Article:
Surgical repair of a traumatic RC injury is typically indicated to return the patient to functionality [12]. The decision to proceed with surgery for this patient required careful planning. The patient preferred that both shoulders be surgically addressed simultaneously. However, attention to ADLs must be considered. A 3-6-week bracing period and six weeks of obligate external rotation limitation are crucial in the early postoperative period to preserve the tendon repair [9]. As such, a unilaterally injured patient is substantially impaired in his or her ability to transfer, feed, engage in hygienic activities, and use the bathroom after repair. A simultaneous bilateral repair would result in obligate dependence for basic functions. Additionally, while surgical interventions for subscapularis tears have good or excellent results in greater than 90% of patients [27], arthroscopic repair performed within six months of injury is thought to have better outcomes [18]. To that end, we advocate for staged repair (i.e., one shoulder addressed at a time), with an interval of at least six weeks, to facilitate patient independence and postoperative protocol adherence in the early postoperative period.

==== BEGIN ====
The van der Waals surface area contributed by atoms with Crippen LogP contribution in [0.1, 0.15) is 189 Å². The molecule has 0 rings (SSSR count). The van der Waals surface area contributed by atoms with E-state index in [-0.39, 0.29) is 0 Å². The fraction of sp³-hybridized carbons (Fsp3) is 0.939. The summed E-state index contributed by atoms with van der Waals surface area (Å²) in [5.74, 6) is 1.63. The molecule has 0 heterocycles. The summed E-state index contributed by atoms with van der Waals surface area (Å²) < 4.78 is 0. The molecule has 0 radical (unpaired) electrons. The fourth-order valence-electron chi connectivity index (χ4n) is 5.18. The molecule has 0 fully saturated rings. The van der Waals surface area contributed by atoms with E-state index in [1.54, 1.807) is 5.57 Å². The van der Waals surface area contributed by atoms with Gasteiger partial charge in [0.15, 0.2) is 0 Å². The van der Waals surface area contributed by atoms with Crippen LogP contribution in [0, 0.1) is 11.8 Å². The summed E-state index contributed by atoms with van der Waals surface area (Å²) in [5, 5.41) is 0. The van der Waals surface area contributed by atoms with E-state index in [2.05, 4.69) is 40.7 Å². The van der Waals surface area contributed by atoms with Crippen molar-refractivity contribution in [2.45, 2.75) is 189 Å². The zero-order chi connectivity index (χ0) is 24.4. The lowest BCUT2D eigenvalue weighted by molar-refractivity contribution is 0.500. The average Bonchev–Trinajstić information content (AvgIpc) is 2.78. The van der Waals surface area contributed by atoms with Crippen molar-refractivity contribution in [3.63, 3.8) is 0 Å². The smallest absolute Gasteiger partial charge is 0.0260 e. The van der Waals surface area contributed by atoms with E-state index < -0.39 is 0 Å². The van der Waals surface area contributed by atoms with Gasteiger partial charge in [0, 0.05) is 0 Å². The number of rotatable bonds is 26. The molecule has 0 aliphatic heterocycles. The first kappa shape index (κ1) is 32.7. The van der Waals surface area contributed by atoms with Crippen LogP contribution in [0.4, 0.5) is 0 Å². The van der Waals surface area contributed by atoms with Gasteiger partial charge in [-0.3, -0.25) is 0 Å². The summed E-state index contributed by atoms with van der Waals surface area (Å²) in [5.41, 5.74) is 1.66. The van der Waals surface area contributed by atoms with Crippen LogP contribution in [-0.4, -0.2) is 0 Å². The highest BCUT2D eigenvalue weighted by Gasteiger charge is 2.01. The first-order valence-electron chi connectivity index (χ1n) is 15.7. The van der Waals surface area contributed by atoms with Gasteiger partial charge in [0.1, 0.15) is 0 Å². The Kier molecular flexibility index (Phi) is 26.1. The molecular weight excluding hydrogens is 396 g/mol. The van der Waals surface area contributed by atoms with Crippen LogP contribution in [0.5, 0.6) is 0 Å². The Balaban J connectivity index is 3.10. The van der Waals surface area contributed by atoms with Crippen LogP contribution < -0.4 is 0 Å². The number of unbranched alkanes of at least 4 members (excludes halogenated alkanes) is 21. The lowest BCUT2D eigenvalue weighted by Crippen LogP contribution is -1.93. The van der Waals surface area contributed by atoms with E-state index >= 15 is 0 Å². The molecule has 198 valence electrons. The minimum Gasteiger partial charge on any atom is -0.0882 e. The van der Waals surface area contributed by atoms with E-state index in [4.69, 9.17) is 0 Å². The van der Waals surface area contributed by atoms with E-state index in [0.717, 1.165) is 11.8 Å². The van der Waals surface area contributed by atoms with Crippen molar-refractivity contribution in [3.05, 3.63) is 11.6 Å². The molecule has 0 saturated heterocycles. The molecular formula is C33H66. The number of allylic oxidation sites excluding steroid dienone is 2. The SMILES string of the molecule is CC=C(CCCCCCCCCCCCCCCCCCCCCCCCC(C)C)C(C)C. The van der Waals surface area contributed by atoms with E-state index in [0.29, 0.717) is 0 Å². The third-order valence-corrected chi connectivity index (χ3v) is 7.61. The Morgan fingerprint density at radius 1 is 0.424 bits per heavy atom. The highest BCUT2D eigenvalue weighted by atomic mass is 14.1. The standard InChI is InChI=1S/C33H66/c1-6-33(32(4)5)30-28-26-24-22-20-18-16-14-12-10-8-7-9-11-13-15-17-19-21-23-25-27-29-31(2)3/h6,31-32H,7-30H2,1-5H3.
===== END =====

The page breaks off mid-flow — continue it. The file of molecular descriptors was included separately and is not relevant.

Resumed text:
Long-term outcomes for rotator cuff repair are dependent upon a patient’s ability to return to work and physical activity, as well as strength and ROM exam. Namdari et al. used a ten-activity assessment of ROM and strength to quantify the minimal range of motion needed to successfully navigate ADLs [28]. The data suggested that the average patient needs 59° of external rotation with the shoulder abducted to 90° and 102° of internal rotation (at neutral shoulder abduction) which our patient was able to attain. Therefore, given our patient’s maintained ROM and satisfaction with his functional status, we feel this case represents a successful treatment in a complex case, while utilizing an arthroscopic technique. While there is a paucity of literature on the management of traumatic bilateral subscapularis injuries, we believe that our staged approach optimized the patient’s outcomes while preserving independence with ADLs and therefore adherence to postoperative protocol adherence, in the perioperative period. This protocol is therefore recommended for the management of nonemergent bilateral shoulder injuries indicated for operative intervention, as an arthroscopic staged procedure.

Conflicts of Interest

The authors declare that there is no conflict of interest regarding the publication of this article.

Supplementary Materials

Supplementary Video: presenting examination of the patient presented in this case. The patient has full forward flexion and abduction but has limited internal rotation. He has limited internal rotation strength bilaterally. There is a positive belly press, bear hug, and lift-off test bilaterally. (Supplementary Materials)